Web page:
The inference engine applies the inference rules based on the SPARQL Inferencing Notation (SPIN), a W3C specification submission [18]. As a simple example, the following is a query that collects all Cloud providers offering consulting services:

SPIN allows to link class definitions with SPARQL [31] queries to capture constraints and rules and to formalize the expected behaviour of those classes. This is used in the BPaaS Design Environment to specify mapping rules between elements. For example, it can be used to derive requirements for the location of data depending on the type of data:

IF data contains personal data

THEN location of data is EU.

This rule uses the classes personal data and location, which are defined in the ArchiMEO and BPaaS Ontology. Personal data refers to instances of concrete process models.

8 Semantic Lifting

In order to apply the inference rules and queries for smart alignment, the content of the graphical models has to be translated into on ontology representation. This semantic enrichment of models and meta models corresponds to two approaches (Fig. 7).

Fig. 7.
figure 7

Realization types of semantic lifting

  • Semantic nature of the meta model: The concepts of the graphical meta models have corresponding classes in the ontology. Some meta-models already include semantics, while for others their content has to be semantically-lifted or enriched. This approach is called semantic synchronization in Fig. 2.

  • Semantic Lifting Process: Elements of the graphical models are annotated with knowledge from an ontology. This can be can be performed by humans via manual annotations, or by machines that follow pre-defined mapping rules. The semantic annotation, transformation and mapping of Fig. 2 belong to this approach.

In order to enable smart business and IT-Cloud alignment, a transformation is implemented, which creates a formal representation of the graphical models. The basic mechanism is based on the transformation approach of the LearnPAd project [9]. Semantic annotations allow for the human modeller to add semantics to the modelling element while creating the graphical models [16]. There are seven different ways of implementing semantic annotation.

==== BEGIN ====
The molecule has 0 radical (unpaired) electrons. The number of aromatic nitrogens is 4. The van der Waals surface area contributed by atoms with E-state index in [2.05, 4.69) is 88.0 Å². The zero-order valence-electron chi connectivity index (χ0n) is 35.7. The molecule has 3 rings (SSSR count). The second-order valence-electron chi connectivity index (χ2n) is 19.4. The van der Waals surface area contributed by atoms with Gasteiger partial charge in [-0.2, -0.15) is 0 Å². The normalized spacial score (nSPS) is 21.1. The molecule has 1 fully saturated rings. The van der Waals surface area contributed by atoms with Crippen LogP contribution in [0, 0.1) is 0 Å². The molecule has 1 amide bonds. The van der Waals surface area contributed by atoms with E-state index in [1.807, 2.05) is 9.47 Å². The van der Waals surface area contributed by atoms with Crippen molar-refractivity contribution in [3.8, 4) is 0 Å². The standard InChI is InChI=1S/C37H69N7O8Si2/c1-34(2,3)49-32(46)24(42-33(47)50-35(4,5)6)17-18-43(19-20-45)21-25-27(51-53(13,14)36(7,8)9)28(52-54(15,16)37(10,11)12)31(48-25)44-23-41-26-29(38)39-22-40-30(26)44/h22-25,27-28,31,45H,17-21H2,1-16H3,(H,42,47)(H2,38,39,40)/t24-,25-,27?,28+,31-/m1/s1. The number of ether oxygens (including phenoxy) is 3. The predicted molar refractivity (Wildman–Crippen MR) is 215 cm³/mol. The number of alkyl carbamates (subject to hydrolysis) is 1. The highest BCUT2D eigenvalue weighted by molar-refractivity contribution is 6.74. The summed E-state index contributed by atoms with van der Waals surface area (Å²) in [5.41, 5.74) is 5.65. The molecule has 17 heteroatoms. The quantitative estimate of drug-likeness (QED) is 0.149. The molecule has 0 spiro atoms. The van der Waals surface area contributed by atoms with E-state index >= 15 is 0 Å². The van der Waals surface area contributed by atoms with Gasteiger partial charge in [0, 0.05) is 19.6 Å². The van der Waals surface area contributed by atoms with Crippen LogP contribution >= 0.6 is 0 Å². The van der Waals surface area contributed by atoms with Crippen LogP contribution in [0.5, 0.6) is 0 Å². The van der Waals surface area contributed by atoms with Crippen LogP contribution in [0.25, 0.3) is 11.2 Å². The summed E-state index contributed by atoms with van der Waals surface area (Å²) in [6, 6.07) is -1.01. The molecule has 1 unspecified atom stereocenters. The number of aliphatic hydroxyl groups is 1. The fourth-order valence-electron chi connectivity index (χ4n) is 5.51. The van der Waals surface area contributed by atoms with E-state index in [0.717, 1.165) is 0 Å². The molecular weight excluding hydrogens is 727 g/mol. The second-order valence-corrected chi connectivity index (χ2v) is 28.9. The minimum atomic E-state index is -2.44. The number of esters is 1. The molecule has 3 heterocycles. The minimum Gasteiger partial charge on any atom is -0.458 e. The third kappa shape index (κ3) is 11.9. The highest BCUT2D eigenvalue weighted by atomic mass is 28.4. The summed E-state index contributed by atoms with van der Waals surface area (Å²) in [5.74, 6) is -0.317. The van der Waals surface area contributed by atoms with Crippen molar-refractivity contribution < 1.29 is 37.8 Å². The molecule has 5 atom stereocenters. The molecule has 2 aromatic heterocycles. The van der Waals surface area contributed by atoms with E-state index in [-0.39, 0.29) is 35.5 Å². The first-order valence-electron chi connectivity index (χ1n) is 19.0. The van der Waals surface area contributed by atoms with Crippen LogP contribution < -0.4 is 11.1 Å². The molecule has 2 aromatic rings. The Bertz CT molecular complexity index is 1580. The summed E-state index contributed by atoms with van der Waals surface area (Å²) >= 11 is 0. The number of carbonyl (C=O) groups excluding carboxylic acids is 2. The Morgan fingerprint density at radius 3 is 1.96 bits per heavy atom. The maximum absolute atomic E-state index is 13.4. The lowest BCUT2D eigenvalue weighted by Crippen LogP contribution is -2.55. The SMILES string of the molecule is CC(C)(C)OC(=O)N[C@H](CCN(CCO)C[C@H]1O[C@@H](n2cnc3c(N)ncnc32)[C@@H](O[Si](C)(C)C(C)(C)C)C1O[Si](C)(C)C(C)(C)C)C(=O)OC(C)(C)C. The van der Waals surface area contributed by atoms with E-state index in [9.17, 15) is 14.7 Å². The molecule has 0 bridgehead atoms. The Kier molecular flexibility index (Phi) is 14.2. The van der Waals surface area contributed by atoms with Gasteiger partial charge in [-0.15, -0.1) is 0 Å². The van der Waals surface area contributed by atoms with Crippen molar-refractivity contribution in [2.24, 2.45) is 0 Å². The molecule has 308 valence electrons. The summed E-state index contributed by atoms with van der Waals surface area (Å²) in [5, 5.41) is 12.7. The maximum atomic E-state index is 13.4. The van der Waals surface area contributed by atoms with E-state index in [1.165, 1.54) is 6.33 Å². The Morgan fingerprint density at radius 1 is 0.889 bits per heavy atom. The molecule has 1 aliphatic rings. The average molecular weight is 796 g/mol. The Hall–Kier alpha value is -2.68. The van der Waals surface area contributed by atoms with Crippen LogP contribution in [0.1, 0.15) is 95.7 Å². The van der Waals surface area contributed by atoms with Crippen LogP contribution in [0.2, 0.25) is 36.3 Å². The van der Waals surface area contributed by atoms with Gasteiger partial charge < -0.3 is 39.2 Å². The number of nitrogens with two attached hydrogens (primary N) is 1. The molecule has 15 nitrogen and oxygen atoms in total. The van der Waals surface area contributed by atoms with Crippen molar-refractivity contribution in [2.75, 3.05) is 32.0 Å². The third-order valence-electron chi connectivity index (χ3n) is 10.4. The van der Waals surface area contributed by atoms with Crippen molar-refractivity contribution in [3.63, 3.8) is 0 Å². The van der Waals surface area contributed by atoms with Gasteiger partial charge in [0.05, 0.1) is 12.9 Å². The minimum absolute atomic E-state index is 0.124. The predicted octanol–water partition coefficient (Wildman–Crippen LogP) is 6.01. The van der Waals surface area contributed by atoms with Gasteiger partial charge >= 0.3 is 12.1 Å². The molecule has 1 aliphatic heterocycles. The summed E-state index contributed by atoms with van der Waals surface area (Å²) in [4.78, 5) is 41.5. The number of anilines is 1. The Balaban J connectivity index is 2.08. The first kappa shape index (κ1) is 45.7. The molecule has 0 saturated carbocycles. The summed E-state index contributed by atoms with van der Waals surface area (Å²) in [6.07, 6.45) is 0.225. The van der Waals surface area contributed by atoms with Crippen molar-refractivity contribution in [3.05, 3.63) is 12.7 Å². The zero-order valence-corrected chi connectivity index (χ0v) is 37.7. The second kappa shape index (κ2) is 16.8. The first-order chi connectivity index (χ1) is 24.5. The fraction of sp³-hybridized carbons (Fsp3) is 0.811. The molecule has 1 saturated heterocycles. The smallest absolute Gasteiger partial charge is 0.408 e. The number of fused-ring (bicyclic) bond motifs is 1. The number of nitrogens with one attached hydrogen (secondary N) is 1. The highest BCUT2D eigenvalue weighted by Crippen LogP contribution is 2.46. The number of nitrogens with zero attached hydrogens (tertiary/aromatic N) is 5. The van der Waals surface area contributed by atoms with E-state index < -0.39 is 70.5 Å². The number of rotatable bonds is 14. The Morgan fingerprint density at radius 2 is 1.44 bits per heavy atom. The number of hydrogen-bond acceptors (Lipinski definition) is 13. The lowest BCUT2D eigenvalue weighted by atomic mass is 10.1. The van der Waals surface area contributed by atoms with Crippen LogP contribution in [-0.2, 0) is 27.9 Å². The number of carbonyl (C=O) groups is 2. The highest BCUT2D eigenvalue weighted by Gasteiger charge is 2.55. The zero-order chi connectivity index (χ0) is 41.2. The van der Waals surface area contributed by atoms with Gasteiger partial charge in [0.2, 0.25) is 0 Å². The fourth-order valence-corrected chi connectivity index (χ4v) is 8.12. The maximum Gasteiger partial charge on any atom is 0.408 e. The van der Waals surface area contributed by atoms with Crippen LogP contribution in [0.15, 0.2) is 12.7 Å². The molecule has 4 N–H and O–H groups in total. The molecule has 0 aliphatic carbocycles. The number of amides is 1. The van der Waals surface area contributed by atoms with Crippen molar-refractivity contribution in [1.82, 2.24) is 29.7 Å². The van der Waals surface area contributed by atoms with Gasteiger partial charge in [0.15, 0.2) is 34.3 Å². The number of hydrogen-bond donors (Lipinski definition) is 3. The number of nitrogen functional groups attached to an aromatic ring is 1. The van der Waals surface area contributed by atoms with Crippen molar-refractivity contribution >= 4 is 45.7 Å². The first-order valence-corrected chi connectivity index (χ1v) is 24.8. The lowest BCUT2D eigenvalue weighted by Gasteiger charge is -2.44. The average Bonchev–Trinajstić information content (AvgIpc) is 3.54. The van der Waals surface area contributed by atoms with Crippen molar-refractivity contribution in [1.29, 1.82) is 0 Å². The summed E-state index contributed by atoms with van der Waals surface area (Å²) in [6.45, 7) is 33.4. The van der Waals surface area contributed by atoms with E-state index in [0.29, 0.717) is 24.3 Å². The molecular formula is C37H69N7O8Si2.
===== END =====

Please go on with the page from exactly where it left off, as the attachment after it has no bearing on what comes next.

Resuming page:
• Non-Supported direct linkage provides the possibility to annotate by using freely chosen keywords that correspond to ontology classes.

  • Supported pre-defined direct linkage is the mechanism of providing a list of possible semantic annotations. The content of the lists is taken from the ontology, thus the selection can be interpreted.

  • Supported Direct Linkage is the scenario where tool support enables the possibility to select semantic concepts from the ontology model. The linkage is established via a so-called “semantic tunnel”, which can be implemented as Web-Services, which query the ontology tool to list all relevant semantic elements.

  • Indirect Linkage describes the scenario where relevant concepts of the semantic target model are copied in a so-called “Semantic Transit Model”, in order to simplify the selection of a semantic concept within the source model environment.

  • Direct and Indirect Linkage. This scenario combines the direct linkage as well as the indirect linkage. High level and preferable stable concepts are copied into the Semantic Transit Model, whereas the flexible direct linkage is provided for lower and probably more agile concepts.

  • Loose Coupling. In this scenario an intermediate ontological layer is introduced that enables the loose linkage of concepts in contrast to the aforementioned direct linkage. Loose coupling does not introduce a new technical way of introducing semantics but introduces an intermediate ontology acting as reference.

  • Graphical Annotation. This scenario uses the graphical position of objects for its annotation. It is hence the realization of a semantic whiteboard, where the background image is the model which is to be annotated. Semantic tags – similar to post-its – are placed close to a model object and hence annotate it.

9 Conclusion

The design environment of the smart Business and IT-Cloud Alignment uses informal (text), semi-formal (graphic) and formal (ontology, rules) knowledge representation languages to support the modelling and provisioning of BPaaS.